Just as empires throughout history and around the world have risen and fallen, to be replaced by new ones, so have social networking websites in recent years. Five or six years ago, MySpace was perhaps the biggest in the world, but it has declined greatly, and now Facebook has taken its place.
Myspace sold for $35 million
A past leader of the social media world, Myspace’s usership has been steadily in decline as other social media sites, such as Facebook, have developed. Specific Media CEO Tim Vanderhook said in a written statement to CNN that he plans to use Myspace to “drive the next generation of digital innovation.”
As Specific Media specializes in advertising, the company offered a revamped vision for the website as a space where advertisers can use the social network infrastructure to promote their campaigns.
“[We plan to use Myspace] to deploy socially activated advertising campaigns, enabling brands to turn their campaigns viral by allowing users to share their favorite ads with friends,” a representative from the company told CNN.
Pop icon Justin Timberlake has joined the Myspace team as part-owner and will supposedly play a major role in the company’s changes, reported the New York Times. Timberlake said in a statement that Myspace could still be a spot where “fans could go to interact with their favorite entertainers, listen to music, watch videos, share and discover cool stuff and just connect.”
When media mogul Rupert Murdoch’s company News Corp purchased Myspace in 2005, the website enjoyed 20 million new visitors each month from the United States, making it the fastest-growing social network at the time. But News Corp has been trying to get rid of Myspace since last winter.
Michael Nathanson, a media sector analyst for Nomura Securities told the New York Times that Myspace was not just holding News Corp back. “[Wall Street] just wanted [the sale] done, because it’s been a real drag on growth.”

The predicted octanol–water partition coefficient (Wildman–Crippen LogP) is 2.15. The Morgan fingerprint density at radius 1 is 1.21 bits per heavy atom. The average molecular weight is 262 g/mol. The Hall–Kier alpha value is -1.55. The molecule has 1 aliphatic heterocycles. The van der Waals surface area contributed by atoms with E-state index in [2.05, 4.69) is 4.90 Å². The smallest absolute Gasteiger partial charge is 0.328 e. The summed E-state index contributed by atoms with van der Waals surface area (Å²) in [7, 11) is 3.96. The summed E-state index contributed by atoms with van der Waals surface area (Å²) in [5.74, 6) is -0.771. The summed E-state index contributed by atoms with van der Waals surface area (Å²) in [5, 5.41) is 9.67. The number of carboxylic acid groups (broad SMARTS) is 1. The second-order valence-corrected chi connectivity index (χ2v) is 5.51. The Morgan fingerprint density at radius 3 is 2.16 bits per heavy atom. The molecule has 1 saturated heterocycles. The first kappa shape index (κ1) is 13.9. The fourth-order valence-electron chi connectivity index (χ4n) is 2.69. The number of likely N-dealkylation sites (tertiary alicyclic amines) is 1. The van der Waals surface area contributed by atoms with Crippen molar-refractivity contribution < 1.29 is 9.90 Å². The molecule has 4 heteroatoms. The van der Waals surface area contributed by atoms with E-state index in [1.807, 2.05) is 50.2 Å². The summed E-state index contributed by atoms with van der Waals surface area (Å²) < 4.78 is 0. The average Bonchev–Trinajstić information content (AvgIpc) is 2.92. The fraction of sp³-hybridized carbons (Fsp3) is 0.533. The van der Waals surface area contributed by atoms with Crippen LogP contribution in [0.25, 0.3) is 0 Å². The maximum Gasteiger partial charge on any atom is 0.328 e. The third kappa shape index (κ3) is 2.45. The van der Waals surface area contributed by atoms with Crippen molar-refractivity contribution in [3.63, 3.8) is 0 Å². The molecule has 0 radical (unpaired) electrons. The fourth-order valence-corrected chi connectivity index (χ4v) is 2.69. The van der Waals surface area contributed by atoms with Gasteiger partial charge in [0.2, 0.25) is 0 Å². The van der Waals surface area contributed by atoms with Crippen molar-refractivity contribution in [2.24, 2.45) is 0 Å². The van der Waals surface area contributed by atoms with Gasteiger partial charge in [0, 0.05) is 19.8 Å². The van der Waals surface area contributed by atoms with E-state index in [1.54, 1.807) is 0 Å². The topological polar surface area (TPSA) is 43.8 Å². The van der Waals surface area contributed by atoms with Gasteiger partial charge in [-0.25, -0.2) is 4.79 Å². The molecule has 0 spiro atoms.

The Myspace company has experienced significant cutbacks in employee numbers this year. In January 500 employees were laid off and another round of cuts is expected since the acquisition by Specific Media.
Most employees [former or current] will argue that it was poor management, or a need to hit revenue targets once News Corp. took over that set the course of MySpace’s downfall, said Lee Brenner, former director of MySpace’s Impact section and current publisher of HyperVocal.
Myspace currently has 35 million visitors per month, the New York Times reported.
It infuriates me that Rupert Murdoch, whose News Corp empire also includes FOX News, was ever allowed to take over MySpace. I’m glad to see that it was failing. The last few times I visited it, many of the things I liked about it, including its discussion groups, were gone and without them I had no more reason to bother with it. I wonder now if the executives and engineers who run MySpace were deliberately trying to destroy it so Murdoch would give it up later.
Note to owners of media outlets everywhere: Do not sell your properties to Rupert Murdoch or anyone else running News Corp, no matter how much money they offer you! That sort of selling out to a media and corporate tyrant just sickens me!
- News Corp. finally sells MySpace, but only for $35 million (geek.com)
- Charting MySpace: The End Of An Era (paidcontent.org)
- Doing the math on News Corp.’s disastrous MySpace years (arstechnica.com)
- Media Decoder: News Corp. Sells MySpace to Specific Media for $35 Million (mediadecoder.blogs.nytimes.com)